The extent of the loss involved by the absence of the missing parts can only be realised when we appreciate the skill with which Rosa Luxemburg made the theoretical sections of the book clearly comprehensible. For instance, we see that she did not deal with the theory of value in the customary manner of starting with the separate goods, but dealt with the subject at once in its social connection, thus permitting the social nature of exchange values to evolve before our minds as self-evident phenomenal form.

How much we could have learnt from an exposition from the pen of Rosa Luxemburg on the problem of the rate of profits! We only find a slight compensation for the loss in the chapter written by Rosa Luxemburg on the 2. and 3. volumes of Marx's capital, in Mehring's biography of Marx.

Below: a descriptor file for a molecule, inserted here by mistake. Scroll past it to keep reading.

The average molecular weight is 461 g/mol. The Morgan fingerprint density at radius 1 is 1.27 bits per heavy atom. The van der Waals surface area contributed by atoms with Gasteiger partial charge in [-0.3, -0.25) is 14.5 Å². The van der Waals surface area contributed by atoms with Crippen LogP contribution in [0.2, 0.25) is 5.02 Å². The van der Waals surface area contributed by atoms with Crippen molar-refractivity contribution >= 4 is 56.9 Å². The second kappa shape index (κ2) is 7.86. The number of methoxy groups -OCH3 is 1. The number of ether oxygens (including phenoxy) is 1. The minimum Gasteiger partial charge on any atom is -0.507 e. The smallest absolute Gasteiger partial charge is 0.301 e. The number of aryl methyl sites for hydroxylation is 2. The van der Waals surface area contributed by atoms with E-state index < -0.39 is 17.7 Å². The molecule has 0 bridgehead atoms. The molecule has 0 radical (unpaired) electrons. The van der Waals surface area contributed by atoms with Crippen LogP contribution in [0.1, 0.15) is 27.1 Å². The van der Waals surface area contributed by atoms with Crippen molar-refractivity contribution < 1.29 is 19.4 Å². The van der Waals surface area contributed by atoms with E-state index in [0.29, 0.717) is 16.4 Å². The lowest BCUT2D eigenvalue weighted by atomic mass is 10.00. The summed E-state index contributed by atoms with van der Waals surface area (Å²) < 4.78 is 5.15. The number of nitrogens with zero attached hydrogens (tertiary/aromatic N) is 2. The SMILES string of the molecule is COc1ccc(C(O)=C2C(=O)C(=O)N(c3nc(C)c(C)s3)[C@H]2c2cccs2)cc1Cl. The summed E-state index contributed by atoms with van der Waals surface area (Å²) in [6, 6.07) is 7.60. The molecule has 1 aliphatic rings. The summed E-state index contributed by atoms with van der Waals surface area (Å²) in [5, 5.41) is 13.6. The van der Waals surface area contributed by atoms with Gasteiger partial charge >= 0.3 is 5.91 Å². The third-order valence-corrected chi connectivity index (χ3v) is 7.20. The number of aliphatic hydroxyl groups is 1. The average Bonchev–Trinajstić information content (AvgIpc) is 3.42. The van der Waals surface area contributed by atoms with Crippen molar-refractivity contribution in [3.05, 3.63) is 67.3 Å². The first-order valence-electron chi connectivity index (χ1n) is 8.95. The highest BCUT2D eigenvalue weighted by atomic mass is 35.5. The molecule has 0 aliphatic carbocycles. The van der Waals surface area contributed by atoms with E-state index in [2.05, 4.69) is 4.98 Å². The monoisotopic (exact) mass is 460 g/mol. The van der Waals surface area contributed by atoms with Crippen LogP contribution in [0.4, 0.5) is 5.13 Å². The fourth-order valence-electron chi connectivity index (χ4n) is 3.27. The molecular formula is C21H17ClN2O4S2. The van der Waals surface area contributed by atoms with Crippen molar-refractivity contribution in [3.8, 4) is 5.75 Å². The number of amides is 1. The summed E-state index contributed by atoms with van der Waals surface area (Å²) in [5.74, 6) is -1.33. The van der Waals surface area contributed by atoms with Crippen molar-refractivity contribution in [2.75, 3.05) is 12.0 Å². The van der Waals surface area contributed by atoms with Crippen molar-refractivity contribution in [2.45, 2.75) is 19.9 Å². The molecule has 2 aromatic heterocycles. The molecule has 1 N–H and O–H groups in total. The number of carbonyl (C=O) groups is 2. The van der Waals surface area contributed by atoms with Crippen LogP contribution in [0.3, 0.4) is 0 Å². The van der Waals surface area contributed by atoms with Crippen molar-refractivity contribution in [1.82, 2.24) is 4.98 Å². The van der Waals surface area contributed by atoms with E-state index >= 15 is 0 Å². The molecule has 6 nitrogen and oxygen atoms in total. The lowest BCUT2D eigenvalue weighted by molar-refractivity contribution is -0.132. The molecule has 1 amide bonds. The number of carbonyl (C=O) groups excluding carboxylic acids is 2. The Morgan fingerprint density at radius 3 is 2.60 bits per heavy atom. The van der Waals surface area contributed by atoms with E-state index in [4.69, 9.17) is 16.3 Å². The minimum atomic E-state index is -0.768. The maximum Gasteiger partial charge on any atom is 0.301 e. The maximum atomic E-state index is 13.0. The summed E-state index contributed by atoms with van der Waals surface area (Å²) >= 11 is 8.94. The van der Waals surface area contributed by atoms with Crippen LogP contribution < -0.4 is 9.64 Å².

Taken all in all, this book of Rosa Luxemburg's is a work which we may hope will contribute to the energetic revival of the theoretical study of Marxian economics in our ranks, and which will form an unequalled basis for such a study.


[1] Rosa Luxemburg: "Einführung in die Nationalökonomie." Published by Paul Levi. Berlin. E. Laubsche Verlagsbuchhandlung. 1925.

[2] In the correspondence between Rosa Luxemburg and Luise Kautsky it may be seen that on 14. May 1909 Rosa Luxemburg asked for copies to be sent her of the definitions criticised by her in the present book (Roscher and Schmoller) "for her work". According to this, we must assume that the beginning of the work must have been drafted at that time. The later sections of the book make reference to the great war of 1914.